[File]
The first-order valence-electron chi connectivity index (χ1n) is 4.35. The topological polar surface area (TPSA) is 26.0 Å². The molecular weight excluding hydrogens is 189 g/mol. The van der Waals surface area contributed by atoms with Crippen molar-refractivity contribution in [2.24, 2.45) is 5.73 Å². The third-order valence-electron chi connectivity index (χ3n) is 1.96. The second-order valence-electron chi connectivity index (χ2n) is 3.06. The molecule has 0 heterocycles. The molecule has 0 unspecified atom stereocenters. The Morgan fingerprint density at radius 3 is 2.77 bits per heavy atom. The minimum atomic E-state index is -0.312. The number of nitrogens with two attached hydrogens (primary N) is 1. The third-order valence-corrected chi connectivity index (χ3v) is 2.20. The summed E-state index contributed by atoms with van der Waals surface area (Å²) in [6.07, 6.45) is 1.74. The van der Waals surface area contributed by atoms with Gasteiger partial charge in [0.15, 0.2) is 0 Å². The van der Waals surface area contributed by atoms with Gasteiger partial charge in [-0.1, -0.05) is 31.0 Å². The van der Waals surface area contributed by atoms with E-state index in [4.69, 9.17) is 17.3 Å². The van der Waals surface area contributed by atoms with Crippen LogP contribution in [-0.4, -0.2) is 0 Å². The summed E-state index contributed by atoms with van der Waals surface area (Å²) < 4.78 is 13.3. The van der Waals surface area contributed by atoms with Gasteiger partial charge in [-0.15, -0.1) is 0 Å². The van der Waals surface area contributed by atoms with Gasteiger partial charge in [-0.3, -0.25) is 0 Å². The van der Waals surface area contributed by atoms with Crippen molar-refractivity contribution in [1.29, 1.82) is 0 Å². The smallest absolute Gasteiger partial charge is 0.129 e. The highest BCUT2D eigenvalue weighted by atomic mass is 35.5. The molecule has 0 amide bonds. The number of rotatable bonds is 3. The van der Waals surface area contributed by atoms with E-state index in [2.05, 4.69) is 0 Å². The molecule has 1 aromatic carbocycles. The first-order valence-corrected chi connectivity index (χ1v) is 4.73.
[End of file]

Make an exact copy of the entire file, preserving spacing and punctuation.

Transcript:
The first-order valence-electron chi connectivity index (χ1n) is 4.35. The topological polar surface area (TPSA) is 26.0 Å². The molecular weight excluding hydrogens is 189 g/mol. The van der Waals surface area contributed by atoms with Crippen molar-refractivity contribution in [2.24, 2.45) is 5.73 Å². The third-order valence-electron chi connectivity index (χ3n) is 1.96. The second-order valence-electron chi connectivity index (χ2n) is 3.06. The molecule has 0 heterocycles. The molecule has 0 unspecified atom stereocenters. The Morgan fingerprint density at radius 3 is 2.77 bits per heavy atom. The minimum atomic E-state index is -0.312. The number of nitrogens with two attached hydrogens (primary N) is 1. The third-order valence-corrected chi connectivity index (χ3v) is 2.20. The summed E-state index contributed by atoms with van der Waals surface area (Å²) in [6.07, 6.45) is 1.74. The van der Waals surface area contributed by atoms with Gasteiger partial charge in [0.15, 0.2) is 0 Å². The van der Waals surface area contributed by atoms with Gasteiger partial charge in [-0.1, -0.05) is 31.0 Å². The van der Waals surface area contributed by atoms with E-state index in [4.69, 9.17) is 17.3 Å². The van der Waals surface area contributed by atoms with Crippen LogP contribution in [-0.4, -0.2) is 0 Å². The summed E-state index contributed by atoms with van der Waals surface area (Å²) < 4.78 is 13.3. The van der Waals surface area contributed by atoms with Gasteiger partial charge in [-0.15, -0.1) is 0 Å². The van der Waals surface area contributed by atoms with Gasteiger partial charge in [-0.3, -0.25) is 0 Å². The van der Waals surface area contributed by atoms with Crippen molar-refractivity contribution in [1.29, 1.82) is 0 Å². The smallest absolute Gasteiger partial charge is 0.129 e. The highest BCUT2D eigenvalue weighted by atomic mass is 35.5. The molecule has 0 amide bonds. The number of rotatable bonds is 3. The van der Waals surface area contributed by atoms with E-state index in [2.05, 4.69) is 0 Å². The molecule has 1 aromatic carbocycles. The first-order valence-corrected chi connectivity index (χ1v) is 4.73.